Demand for lamb and mutton could significantly drop if the UK leaves the EU without an agreement maintaining access to continental markets, researchers say.
A new study commissioned by the Scottish government said the sheep industry needs to develop more markets outside of the EU in order to meet future challenges.
Currently, a majority of Scottish-born sheep are slaughtered outside of the country – only 42 per cent of lambs and almost no ewes or rams were processed in Scotland in 2018.
Most lamb is supplied to UK supermarkets and premium EU export markets, with only 7 per cent of marketed Scottish lambs slaughtered and consumed in Scotland.
Researchers found there were opportunities to grow Scottish sheep and lamb processing, by improving competitiveness through product development, pricing, promotion, technology and logistics among other things.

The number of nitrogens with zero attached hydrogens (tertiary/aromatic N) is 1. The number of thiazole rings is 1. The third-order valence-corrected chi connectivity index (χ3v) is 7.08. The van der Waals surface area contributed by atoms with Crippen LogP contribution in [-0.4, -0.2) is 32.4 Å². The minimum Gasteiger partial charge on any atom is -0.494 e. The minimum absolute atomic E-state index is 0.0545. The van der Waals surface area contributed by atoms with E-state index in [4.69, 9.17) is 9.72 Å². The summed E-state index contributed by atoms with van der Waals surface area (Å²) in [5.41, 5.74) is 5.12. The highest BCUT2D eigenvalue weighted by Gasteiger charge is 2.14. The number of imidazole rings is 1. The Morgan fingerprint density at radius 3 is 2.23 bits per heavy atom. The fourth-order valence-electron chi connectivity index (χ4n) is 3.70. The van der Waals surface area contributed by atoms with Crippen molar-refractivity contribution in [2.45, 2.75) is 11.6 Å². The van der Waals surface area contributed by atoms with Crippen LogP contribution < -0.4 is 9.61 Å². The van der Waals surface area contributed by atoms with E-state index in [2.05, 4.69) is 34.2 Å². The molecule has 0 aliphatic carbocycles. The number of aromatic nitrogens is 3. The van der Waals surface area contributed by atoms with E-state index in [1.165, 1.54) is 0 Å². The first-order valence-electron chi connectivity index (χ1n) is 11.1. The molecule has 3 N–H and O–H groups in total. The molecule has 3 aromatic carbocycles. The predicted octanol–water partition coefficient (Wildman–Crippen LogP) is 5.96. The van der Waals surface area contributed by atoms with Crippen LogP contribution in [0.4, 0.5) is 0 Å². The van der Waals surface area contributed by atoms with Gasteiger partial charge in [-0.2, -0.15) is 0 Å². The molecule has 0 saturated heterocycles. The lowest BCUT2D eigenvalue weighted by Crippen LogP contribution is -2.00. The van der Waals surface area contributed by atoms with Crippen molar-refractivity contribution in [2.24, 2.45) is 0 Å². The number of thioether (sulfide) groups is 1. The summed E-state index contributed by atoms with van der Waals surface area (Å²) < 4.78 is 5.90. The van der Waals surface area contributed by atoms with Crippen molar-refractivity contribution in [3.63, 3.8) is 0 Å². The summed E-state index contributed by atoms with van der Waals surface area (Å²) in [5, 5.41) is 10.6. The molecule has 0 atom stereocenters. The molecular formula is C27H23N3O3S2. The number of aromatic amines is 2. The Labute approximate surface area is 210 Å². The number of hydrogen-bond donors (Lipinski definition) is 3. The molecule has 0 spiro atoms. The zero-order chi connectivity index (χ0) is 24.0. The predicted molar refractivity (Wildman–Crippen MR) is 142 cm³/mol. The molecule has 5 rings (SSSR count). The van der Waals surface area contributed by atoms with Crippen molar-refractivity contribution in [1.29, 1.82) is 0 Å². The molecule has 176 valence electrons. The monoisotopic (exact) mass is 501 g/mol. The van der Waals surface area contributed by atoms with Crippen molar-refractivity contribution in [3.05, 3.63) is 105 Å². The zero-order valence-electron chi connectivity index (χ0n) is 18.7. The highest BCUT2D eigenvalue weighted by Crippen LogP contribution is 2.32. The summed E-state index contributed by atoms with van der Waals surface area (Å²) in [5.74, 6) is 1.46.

However, with the outcome of Brexit still unclear, researchers warned that demand for lamb and mutton could be 'seriously cut' if the UK leaves the EU without an agreement keeping access to EU markets.
And they said a 'considerable and sustained effort' would be needed to develop new markets in regions such as the Middle East, Asia and North America.
Kev Bevan, a senior consultant with SAC Consulting, said: “The Scottish red meat industry faces considerable challenges given potential big changes to trade arrangements, farm support and the development of alternative proteins.
“Developing a more demand-driven, collaborative approach will be key to delivering the competitiveness required to prosper in this new era.”
If a greater number of sheep were retained for processing, the Scottish economy could gain additional employment, value added and export volumes, he said.
Mr Bevan explained: “In turn, this would support the sheep sector’s contribution to rural communities, heritage and landscapes.
“In addition, reduced reliance on long-distance haulage of live animals to abattoirs in southern Britain could mitigate some animal welfare and transport-carbon emission concerns.”
The research was carried out by Kev Bevan, Steven Thomson and Dr Cesar Revoredo-Giha, from Scotland’s Rural College, together with Dr Andrew Moxey of Pareto Consulting.